[CentOS] 4.4/64-bit Supermicro/ Nvidia RAID [thanks]

Tue Dec 12 10:13:14 UTC 2006
Feizhou <feizhou at graffiti.net>

John R Pierce wrote:
>> Now you are telling me that somehow you have code that makes your 
>> database stuff its journal on your RAID controller's cache. Cool, mind 
>> sharing it with the rest of us?
>    fsync(handle);  
> If we -dont- do this after processing each event, and the system fails 
> catastrophically, a thousand or so events (a couple seconds worth of 
> realtime data) are lost in the operating systems buffering.      I feel 
> like I'm repeating myself.

Oh, I thought you meant that you might have some special code to put for 
example postgresql's database journal on the raid cache.

>> If the aggregate queues are up to 10GB, I really wonder wonder how 
>> much faster your hardware raid makes things unless of course your 
>> cache is much larger than 2GB. Just on the basis of the inadequate 
>> size of your cache I would give software raid + RAM card the benefit 
>> of the doubt.
> the combined queue files average a few to 10GB total under a normal 
> workload.  if a downstream subscriber backs up, they can grow quite a 
> bit, up to an arbitrarily set 100GB limit..   its these queue files that 
> we are flushing with fsync().   each fsync is writing a few K to a few 
> 100K bytes out, one 'event' worth of data which has been appended to one 
> or another of the queues, from where it will eventually be forwarded to 
> some number of downstream subscribers.   What we're calling a journal is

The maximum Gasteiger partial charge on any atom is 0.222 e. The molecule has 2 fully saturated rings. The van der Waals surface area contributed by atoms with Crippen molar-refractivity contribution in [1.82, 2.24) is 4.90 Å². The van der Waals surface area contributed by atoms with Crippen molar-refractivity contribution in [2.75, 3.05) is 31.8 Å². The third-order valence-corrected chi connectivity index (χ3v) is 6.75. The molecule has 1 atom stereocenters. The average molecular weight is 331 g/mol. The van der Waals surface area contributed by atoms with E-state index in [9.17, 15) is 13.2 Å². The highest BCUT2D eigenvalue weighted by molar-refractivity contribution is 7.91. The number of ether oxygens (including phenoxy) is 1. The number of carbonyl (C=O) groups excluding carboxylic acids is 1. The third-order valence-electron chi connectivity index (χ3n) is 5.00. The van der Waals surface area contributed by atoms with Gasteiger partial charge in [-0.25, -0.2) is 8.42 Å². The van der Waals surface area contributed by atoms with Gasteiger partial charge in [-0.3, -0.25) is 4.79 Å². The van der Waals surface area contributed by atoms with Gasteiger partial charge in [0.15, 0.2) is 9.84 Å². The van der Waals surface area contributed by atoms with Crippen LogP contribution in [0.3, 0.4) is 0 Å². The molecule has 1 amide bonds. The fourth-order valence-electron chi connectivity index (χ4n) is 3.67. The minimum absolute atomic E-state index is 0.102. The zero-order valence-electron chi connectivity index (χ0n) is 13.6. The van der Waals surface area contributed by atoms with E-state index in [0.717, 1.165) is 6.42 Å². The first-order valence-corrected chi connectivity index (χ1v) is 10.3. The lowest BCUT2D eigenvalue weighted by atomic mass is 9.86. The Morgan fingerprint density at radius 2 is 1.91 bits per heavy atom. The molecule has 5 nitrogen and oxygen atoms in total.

> just the index/state of these queues, stored in a couple seperate very 
> small files, that also get fsync() on writes, it has NOTHING to do with 
> the file system.

Yes it does if you have a journaling filesystem. For example, 
fsync/fsyncdata calls get special treatment on filesystems like ext3. 
When the filesystem containing the files on which fsync is called and it 
is mounted data=journal, those writes hit the filesystem journal first 
after which the fsync gets to say OK. After that the kernel will write 
from the journal to the rest of the disk at its leisure.

> to store these queues on a ramcard, we'd need 100GB to handle the backup 
> cases, which, I hope you can agree, is ludicrious.

Which is not I would do too. I would just put the filesystem's journal 
on a ramcard with data journaling which will achieve the same effect of 
what your hardware raid writeback cached controller does. Data hits 
ramcard, fsync says OK, kernel writes to disk from ramcard at its 
leisure, just like the RAID card.

> Throughput under test load (incoming streams free running as fast as 
> they can be processed)
>    no fsync - 1000 events/second
>    fsync w/ direct connect disk - 50-80 events/second
>    fsync w/ hardware writeback cached raid - 800/second
> seems like a clear win to me.

Yeah, with your paltry journal files, they would fit in the raid cache.

I would imagine that 'fsync w/ direct connect disk + filesystem journal 
on ramcard' would give you the same results as 'fsync w/ hardware 
writeback cached raid'

The performance therefore comes not from the RAID processing being done 
on a processor on the card but from its cache. So if you have such a 
card, you could get away with ext2 since they should not be any 
filesystem corruption due to power loss or otherwise.